• So­cial Real­ity al­most always has some­thing con­fus­ing and dumb go­ing on that needs fix­ing, that peo­ple think is worth think­ing about.

  • Peo­ple un­der­stand So­cial Real­ity. Or, they think they do. (See #3)

  • So­cial Real­ity is of­ten con­tro­ver­sial! (See #2)

5. Be So In­spiring That Peo­ple Create En­tire Fan­doms of Your Work—This worked for Eliezer and ar­guably Scott. It can prob­a­bly be bro­ken down into smaller steps. It’s pretty hard though. And a bunch of peo­ple try­ing but failing to do this can be an­noy­ing. (I’ve tried/​failed to do this some­times)

...

And then there’s...

6. Leave Peo­ple With An Un­solved Prob­lem That They Care About—This is re­lated to “they feel qual­ified to have opinions”, with the fol­lowup step of “there is ac­tual use­ful think­ing they can con­tribute to, ei­ther to solve your prob­lem, or to ap­ply your idea to solve their prob­lems.”

Things I’ve No­ticed My­self Doing

Since com­ments are so­cially val­i­dat­ing, I’ve no­ticed a ten­dency for me to end up writ­ing:

  • Face­book posts, where peo­ple feel a lower bar­rier to en­try. (If the short­form sec­tion of LessWrong were up, I might do that in­stead)

  • Un­finished thoughts, where there’s a good chance that I’m wrong about a few things (but not all things, and not wrong on pur­pose to be provoca­tive which would feel skeezy), and where there’s still an un­solved prob­lem that peo­ple will feel qual­ified to help out figure out.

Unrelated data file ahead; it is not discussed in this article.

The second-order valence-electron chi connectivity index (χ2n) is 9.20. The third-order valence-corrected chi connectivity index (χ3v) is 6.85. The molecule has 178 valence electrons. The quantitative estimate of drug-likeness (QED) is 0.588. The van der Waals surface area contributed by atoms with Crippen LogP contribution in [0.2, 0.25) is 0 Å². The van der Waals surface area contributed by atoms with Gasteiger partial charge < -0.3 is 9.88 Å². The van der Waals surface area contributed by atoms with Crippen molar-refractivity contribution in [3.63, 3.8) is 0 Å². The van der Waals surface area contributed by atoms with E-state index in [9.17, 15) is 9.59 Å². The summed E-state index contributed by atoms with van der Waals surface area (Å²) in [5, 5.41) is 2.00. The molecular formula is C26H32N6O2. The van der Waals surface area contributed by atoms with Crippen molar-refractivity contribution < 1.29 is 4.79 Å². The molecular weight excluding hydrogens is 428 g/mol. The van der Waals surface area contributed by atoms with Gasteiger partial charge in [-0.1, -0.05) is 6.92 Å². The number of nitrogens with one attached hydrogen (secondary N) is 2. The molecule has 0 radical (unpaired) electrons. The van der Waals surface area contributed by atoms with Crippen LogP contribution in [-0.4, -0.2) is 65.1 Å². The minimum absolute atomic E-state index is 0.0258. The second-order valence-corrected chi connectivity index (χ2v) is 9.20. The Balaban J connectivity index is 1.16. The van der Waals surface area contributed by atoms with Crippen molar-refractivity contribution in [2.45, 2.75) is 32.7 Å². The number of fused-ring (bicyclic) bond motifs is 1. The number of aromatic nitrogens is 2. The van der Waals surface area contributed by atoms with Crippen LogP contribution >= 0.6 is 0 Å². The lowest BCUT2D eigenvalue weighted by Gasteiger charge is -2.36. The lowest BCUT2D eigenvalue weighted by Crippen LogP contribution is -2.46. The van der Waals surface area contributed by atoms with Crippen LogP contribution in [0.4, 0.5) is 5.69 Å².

• Posts en­gag­ing with so­cial norms (which peo­ple feel ex­cited to weigh in on and/​or afraid not to)

  • Posts en­gag­ing with per­sonal habits that peo­ple can eas­ily ap­ply to their own life.

This doesn’t all seem bad, nec­es­sar­ily. But I’ve no­ticed other peo­ple that seem to be do­ing similar things. I’ve also no­ticed some peo­ple who tried to get peo­ple to talk about im­por­tant things, and failed, and grad­u­ally re­sorted to writ­ing more provoca­tive things to get peo­ple to pay at­ten­tion (which suc­ceeded!).

It seems like a ra­tio­nal­ity com­mu­nity warped by those in­cen­tives isn’t go­ing to ac­com­plish the things it needs to.

So, some open prob­lems I’m think­ing about, which maybe are rele­vant to you:

  • I’d like feel in­cen­tivized to re­search things I don’t un­der­stand as much (which I don’t ex­pect other peo­ple to un­der­stand as much ei­ther), to ex­pand my (and our col­lec­tive) do­mains of ex­per­tise.

  • In­so­far as peo­ple do end up writ­ing the sorts of posts listed above, I think it’d be good if peo­ple thought more con­sciously and care­fully about which tools they’re em­ploy­ing. #6 at the very least seemed fine, and some of the oth­ers seem fine in some con­texts.

  • I’d like to learn how to be a bet­ter com­menter, on posts that don’t go out of their way to make it easy to com­ment. I have a sense that if I took the step of ac­tu­ally stop­ping to think for a half-hour about pos­si­ble ram­ifi­ca­tions of a given post, I could prob­a­bly think of some­thing worth say­ing, and that it might get eas­ier with time. (I’ve been think­ing about that for the past week or two, but keep end up spend­ing that time mostly writ­ing my own posts, or en­gag­ing with other com­menters who did more heavy lift­ing of ini­ti­at­ing dis­cus­sion)

  • I’d like peo­ple who have im­por­tant things to say to be able to trust that peo­ple will listen, with­out fal­ling into an at­ten­tional arms race that leads in­evitably to Buz­zFeed. But right now I have trou­ble pay­ing at­ten­tion to things that are im­por­tant but non-drama-laden, so I can’t rea­son­ably ex­pect peo­ple to trust in that.

That’s all I got for now.